along with their direct products (which are generated internally in an automatic way). All spin quantum numbers are supported. The following example declares three groups of equivalent spins, each related by S3 permutation group, the first one incorporating spins 14, 15, 16, the second one spins 17, 18, 19 and the third one spins 20, 21, 22.

bas.sym_group={'S3','S3','S3'}; bas.sym_spins={[14 15 16],[17 18 19],[20 21 22]};

Although all irreducible representations are commonly populated in Hilbert space simulations, in Liouville space only the fully symmetric irreducible representation is normally active. Accordingly, *Spinach* defaults to projecting the system into the fully symmetric irrep. Processing of other irreps may be forced by setting

bas.sym_a1g_only=0;

It is important to stress that the symmetry factorization described above is using *permutation* groups – all interaction tensors of symmetry-related spins must be identical in orientation, in magnitude, and in the identity of external coupled partner spins.

## Correlation and coherence order screening

It is often the case that the coherence order is conserved (exactly or approximately) during the system evolution process. Spinach offers three options to screen the basis sets according to coherence order and only keep the user-specified coherences. The following statement:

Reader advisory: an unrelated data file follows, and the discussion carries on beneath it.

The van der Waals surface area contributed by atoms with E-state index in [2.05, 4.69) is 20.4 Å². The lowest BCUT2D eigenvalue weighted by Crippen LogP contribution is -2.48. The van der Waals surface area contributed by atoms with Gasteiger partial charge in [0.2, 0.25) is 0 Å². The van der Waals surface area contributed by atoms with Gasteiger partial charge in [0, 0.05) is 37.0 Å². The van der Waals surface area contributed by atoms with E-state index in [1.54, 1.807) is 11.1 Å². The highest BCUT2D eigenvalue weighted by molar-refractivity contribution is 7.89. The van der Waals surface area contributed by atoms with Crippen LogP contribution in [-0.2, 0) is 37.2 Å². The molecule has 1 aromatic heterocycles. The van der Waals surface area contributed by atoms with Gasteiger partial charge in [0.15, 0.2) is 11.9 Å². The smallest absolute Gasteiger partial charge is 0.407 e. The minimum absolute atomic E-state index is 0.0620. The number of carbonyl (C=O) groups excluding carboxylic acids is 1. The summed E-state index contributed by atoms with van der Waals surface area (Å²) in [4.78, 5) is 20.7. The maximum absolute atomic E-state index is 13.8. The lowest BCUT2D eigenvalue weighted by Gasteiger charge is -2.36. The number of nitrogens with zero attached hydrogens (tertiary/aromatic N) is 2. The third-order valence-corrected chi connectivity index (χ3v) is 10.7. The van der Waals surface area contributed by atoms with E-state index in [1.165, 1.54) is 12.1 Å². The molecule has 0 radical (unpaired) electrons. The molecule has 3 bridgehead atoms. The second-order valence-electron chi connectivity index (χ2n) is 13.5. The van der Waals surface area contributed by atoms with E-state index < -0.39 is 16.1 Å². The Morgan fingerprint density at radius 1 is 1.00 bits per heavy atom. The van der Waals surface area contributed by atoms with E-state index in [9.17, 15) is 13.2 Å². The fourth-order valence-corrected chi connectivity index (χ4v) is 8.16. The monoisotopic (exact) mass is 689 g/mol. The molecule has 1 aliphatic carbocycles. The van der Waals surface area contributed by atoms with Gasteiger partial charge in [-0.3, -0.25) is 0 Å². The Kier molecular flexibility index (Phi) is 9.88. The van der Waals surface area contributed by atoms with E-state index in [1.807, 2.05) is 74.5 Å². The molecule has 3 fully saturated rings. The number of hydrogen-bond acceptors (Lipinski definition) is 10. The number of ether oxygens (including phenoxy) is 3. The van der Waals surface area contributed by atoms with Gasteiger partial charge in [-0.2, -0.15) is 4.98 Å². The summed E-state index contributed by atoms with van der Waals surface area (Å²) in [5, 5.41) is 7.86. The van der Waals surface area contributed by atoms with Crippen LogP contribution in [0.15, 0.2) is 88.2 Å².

bas.projections=[-1 0 1];

causes coherences of order –1, 0 and 1 to be kept in the basis. Coherence order is defined as the sum of the projection quantum numbers of all single-spin irreducible spherical tensor operators entering the direct product state. Everything else would be dropped.

The coherence order filter above refers to the whole system. In common high-field NMR experiments it is also the case that only longitudinal states are populated on specific spins (such as 15N in a 1H pulse-acquire NMR experiment). The following statement:

bas.longitudinals={'15N','13C'};

screens the basis so as to keep only the longitudinal spin states on the specified spins (in this case 15N and 13C).

In some exotic cases (*e.g.* very strongly coupled heteronuclei) it is necessary to include not only the longitudinal but also zero-quantum states of those nuclei. The following statement:

bas.zero_quantum={'15N','13C'};

instructs *Spinach* to keep the zero-quantum subspaces with respect to the specified (in this case 15N and 13C).

When any two, or all three, of these options are specified simultaneously, the resulting basis set would only contain states that comply with all of the criteria at the same time.

*Version 2.1, authors: Ilya Kuprov*